Isolina, first published eight years ago, is historical too, but takes the form of investigative journalism. In this re-examination of a grisly turn-of-the-century murder, Maraini homes in on another bastion of privilege - the military. That Isolina became pregnant by her lieutenant lover and refused to have an abortion was known through newspaper reports. Also that she was probably murdered by soldiers who, protecting their comrade's reputation, forcibly aborted the baby with a fork and then butchered the mother. But all documentation of the lieutenant's trial has vanished.

Searching Verona for evidence, Maraini found everything had been destroyed. 'So I understood how important had been the case.' The crime could easily have been solved. Instead, the military powers chose to cover it up, corrupting and even killing witnesses. 'The chief of government was a general. The state wanted to defend the image of the military.' Isolina - mutilated, cut up and dumped in the river - simply didn't matter. 'I had a lot of pity for this little girl. She had been completely cancelled. Nobody remembered her. I felt this is a moment to speak about her.'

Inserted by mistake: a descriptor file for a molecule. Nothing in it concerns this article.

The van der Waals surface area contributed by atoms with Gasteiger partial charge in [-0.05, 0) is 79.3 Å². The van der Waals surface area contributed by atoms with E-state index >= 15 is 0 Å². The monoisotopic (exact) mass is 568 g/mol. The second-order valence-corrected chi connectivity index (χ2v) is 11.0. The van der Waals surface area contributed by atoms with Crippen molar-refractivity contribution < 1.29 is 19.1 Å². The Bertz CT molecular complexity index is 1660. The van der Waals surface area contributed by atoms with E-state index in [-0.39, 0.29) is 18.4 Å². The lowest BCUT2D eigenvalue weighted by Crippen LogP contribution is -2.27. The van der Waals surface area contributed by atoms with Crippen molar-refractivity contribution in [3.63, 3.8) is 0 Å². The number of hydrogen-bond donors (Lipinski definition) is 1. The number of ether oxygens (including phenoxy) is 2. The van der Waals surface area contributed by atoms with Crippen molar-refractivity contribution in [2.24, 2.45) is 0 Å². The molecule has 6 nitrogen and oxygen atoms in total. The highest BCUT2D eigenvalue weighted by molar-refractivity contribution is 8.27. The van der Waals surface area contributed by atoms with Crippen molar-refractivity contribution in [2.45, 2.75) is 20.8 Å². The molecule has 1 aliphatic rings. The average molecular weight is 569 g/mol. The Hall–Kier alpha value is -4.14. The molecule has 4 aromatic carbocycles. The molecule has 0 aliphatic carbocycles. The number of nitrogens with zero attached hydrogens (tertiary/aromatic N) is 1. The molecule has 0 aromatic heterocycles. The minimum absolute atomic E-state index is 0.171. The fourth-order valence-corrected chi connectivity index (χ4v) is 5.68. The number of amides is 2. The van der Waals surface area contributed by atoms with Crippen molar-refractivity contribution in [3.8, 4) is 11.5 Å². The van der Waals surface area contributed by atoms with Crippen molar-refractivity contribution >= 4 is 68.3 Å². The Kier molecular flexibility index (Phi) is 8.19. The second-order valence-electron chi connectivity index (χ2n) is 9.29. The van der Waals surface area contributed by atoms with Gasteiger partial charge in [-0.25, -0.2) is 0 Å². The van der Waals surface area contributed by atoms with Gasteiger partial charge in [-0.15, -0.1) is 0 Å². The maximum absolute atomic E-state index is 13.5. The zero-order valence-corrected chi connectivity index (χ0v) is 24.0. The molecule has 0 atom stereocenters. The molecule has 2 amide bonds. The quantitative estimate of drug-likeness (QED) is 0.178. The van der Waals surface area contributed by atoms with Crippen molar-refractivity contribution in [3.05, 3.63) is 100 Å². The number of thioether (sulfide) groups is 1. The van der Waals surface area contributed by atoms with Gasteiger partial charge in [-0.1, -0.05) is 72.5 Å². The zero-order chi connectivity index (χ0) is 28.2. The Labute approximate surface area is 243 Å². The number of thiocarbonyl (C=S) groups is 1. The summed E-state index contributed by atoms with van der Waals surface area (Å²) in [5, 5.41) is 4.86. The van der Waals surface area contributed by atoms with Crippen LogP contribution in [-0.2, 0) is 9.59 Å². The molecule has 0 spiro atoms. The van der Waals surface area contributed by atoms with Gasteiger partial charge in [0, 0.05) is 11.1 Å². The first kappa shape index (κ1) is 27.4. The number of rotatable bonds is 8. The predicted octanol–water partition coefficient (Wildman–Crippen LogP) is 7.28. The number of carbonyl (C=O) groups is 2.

The collusion of officialdom and criminality is central also to Bagheria, to be published here next spring. This autobiographical work has had extraordinary success in Italy, selling over 250,000 copies and sending some Sicilian mafiosi to prison.

It recalls Maraini's adolescence in Bagheria, a resort outside Palermo. With its grand 18th-century villas it boasted two large parks, the 'lungs of the town'. But despite being protected land, the parks were sold by unscrupulous local councillors as building plots.

Maraini named the names. 'I was so happy for once. Usually writers feel so powerless.' Although she would never live in Sicily, Maraini believes times are changing even there. When she was young, 'nobody would speak about the Mafia. It was a sort of linguistic taboo. Now people speak about it. Things don't exist if they are not named. In Italy the great change is this,' she says, 'we have passed from a culture of silence to a culture of words.'

(Photograph omitted)